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Lasik Doctors


Keratoconus and
Lasik, Bladeless Lasik, PRK, LASEK, Epi-Lasik, P-IOL, RLE, Intacs, CrossLinking, etc.

Nonprofit Lasik laser eye surgery patient advocacy with network of evaluated Lasik doctors and detailed laser eye surgery information.
Keratoconus creates an irregular cornea that is a contraindication for most refractive surgery, but can be treated with Intacs inserts and/or CrossLinking.

Keratoconus is a disease of the cornea that makes the cornea become weak and gradually bulge outward. Most often, this bulging is in the lower half of the cornea and first presents as astigmatism, however not all astigmatism is due to keratoconus. The abnormal curvature of the cornea due to keratoconus changes the cornea’s refractive power producing moderate to severe irregular astigmatism and blurriness of vision. As the condition advances, scarring of the central cornea may occur. In mild or early stages of keratoconus (forme fruste keratoconus), eyeglasses may correct the astigmatic vision. Approximately half of keratoconus patients have no negative lifestyle effects. The cornea stabilizes after a few years without ever causing severe vision problems.

As keratoconus advances, rigid gas-permeable (RGP) contact lenses maybe the only non-surgical way to achieve clear vision. Contact lens fitting of a patient with keratoconus requires much care and frequent check-ups, because the condition can worsen..

Keratoconus is a contraindication for conventional or custom wavefront Lasik, Bladeless Lasik, PRK, LASEK, Epi-Lasik, or any refractive surgery technique that removes tissue, due to the high probability that these procedures may further weaken a cornea affected by keratoconus.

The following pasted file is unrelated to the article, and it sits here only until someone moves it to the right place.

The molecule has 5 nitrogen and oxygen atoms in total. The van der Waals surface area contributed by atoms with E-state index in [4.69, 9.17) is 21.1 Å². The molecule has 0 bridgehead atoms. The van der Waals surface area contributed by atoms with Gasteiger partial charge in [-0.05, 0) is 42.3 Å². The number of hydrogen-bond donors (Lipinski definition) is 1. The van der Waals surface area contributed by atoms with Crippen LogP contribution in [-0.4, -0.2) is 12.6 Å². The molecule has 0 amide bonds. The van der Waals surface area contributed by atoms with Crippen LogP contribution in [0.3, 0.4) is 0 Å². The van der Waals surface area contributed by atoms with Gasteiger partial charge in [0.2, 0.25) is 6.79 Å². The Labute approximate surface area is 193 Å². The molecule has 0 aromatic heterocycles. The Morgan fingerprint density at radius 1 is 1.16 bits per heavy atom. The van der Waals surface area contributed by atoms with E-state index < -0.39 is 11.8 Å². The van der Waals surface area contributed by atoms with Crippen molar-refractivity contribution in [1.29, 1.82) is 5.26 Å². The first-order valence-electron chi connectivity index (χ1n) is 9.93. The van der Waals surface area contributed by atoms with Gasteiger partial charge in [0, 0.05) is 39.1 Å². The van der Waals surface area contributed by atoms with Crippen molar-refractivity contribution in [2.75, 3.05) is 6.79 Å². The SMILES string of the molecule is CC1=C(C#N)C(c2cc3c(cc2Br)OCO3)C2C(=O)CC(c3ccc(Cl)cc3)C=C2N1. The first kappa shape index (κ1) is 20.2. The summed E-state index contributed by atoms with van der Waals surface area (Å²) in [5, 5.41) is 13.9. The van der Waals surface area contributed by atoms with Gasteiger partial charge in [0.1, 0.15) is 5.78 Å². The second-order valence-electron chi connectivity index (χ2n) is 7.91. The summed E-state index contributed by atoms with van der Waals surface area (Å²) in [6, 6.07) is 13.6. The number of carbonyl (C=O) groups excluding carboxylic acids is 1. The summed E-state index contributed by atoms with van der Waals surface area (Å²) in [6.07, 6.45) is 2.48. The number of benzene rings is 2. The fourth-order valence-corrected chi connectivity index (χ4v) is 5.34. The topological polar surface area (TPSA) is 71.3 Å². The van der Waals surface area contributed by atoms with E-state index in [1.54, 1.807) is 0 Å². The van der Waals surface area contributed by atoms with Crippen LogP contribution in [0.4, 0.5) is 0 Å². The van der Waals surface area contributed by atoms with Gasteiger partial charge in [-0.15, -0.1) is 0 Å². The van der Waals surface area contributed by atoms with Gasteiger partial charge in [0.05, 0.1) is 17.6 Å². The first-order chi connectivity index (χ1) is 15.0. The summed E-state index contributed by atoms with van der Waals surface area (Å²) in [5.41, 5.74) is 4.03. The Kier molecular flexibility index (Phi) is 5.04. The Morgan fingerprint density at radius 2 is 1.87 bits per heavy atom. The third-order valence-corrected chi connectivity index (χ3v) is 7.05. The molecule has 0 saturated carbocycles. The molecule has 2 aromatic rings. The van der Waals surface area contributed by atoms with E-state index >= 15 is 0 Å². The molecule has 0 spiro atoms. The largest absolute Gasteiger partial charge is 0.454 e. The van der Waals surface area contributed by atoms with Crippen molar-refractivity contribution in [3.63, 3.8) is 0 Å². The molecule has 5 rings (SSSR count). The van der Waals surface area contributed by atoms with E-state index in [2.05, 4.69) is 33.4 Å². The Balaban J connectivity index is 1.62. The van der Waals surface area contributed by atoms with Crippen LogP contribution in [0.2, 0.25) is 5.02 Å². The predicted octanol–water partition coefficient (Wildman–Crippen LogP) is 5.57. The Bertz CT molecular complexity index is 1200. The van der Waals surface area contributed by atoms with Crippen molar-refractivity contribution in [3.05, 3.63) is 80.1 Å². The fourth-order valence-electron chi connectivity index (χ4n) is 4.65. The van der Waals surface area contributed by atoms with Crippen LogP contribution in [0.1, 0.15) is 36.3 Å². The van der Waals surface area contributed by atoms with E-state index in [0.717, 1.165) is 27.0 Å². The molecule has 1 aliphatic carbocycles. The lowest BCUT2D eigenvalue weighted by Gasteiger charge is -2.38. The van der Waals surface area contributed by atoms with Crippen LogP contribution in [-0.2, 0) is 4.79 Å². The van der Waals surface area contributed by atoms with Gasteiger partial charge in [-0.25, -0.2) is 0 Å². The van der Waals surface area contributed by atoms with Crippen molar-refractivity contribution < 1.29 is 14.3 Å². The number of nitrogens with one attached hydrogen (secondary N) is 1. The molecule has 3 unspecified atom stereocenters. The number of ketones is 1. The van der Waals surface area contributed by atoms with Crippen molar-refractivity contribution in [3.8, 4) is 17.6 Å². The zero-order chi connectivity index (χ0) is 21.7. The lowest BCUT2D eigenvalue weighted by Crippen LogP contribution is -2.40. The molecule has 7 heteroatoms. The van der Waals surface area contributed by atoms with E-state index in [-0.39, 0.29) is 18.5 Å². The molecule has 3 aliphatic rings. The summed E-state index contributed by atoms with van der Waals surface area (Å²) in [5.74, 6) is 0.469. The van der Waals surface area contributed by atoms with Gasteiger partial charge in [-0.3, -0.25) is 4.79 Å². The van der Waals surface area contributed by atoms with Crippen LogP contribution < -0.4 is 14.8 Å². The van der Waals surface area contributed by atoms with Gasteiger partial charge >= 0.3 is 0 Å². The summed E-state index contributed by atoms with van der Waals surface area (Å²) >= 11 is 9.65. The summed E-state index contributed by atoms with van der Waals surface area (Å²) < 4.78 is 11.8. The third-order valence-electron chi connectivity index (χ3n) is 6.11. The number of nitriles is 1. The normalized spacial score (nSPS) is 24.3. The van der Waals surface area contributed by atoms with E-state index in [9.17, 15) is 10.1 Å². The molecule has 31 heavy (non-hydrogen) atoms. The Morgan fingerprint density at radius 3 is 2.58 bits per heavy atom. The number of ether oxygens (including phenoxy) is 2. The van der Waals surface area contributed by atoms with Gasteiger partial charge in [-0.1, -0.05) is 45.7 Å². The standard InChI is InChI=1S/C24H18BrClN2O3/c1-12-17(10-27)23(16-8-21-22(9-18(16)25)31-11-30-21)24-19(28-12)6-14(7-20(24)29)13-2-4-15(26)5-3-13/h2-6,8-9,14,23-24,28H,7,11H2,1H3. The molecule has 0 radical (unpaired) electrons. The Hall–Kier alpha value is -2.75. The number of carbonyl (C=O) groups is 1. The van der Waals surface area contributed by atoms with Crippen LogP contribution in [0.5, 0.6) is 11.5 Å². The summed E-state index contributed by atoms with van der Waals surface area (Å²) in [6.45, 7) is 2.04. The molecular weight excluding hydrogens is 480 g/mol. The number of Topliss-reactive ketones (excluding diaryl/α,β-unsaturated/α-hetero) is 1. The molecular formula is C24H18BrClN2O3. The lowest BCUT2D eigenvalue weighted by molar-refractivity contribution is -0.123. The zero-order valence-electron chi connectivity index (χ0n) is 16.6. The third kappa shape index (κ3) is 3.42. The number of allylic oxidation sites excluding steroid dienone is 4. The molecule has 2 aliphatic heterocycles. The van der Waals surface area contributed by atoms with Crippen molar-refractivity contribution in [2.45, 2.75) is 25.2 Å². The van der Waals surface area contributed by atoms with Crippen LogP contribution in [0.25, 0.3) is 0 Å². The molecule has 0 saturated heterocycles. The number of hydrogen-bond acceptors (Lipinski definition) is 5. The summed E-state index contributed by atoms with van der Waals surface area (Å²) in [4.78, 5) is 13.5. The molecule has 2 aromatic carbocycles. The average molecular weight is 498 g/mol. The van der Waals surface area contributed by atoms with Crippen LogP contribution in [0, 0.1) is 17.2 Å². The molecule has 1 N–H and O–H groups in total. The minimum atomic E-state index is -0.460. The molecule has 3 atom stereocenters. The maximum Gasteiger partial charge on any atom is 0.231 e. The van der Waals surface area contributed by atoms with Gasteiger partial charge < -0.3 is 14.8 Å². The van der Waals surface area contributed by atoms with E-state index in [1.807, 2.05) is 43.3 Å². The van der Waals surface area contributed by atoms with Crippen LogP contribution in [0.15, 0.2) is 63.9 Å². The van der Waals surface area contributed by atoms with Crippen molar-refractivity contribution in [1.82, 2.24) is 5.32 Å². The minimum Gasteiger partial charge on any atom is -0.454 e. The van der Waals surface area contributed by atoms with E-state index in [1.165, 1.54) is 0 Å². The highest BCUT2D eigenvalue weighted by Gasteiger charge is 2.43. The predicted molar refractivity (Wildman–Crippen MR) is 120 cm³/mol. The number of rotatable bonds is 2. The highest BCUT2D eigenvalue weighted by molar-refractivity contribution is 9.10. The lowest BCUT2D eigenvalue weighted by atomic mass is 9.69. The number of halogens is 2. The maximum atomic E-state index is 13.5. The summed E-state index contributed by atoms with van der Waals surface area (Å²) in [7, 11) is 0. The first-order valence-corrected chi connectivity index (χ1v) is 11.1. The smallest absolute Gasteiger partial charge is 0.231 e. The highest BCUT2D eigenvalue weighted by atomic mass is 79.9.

RLE and P-IOL are lens-based procedures that neither add nor subtract from the cornea, however advanced keratoconus may require other surgery that would be best performed before RLE or P-IOL.

Currently, between 10-30 percent of keratoconus patients require PKP because of contact lens intolerance, poor results from other stabilization techniques, or because of scarring of the cornea that causes loss of vision. A corneal transplant is highly successful but requires a long healing period. After three years 90%-95% people with advanced keratoconus have success with corneal transplant.

Two new treatments for keratoconus that may significantly reduce the probability of the need for PKP, improve visual ability, stabilize the cornea, and halt or slow the progression of keratoconus have recently become available.

Intacs, which were originally used for refractive purposes, have caused stabilization in keratoconus patients and may be a good choice to reduce the possibility of keratoconus advancement. Keratoconus is an indication for Intacs as a therapeutic treatment, which adds material to the cornea. For keratoconus patients who are also myopic (nearsighted, shortsighted), Intacs can also correct up to 3.00 diopters of myopia in a normal healthy eye, but can correct significantly more refractive error in a eye affected by keratoconus. Additionally, by making the cornea more regular, patients who had become contact lens intolerant may be able to again wear contacts after Intacs.

Used as a therapeutic treatment for keratoconus and corneas that have become unstable or weak due to ectasia, CrossLinking is a technique where the eye is flooded with a riboflavin solution and exposed to ultra high frequency light. CrossLinking apparently causes the collagen fibrils to thicken, stiffen, and reattach to each other, making the cornea stronger and more stable. CrossLinking is a new and noninvasive therapy that has been showing significant improvement for some patients with keratoconus.

    Consider and Choose With Confidence

Last updated Saturday, August 18, 2012

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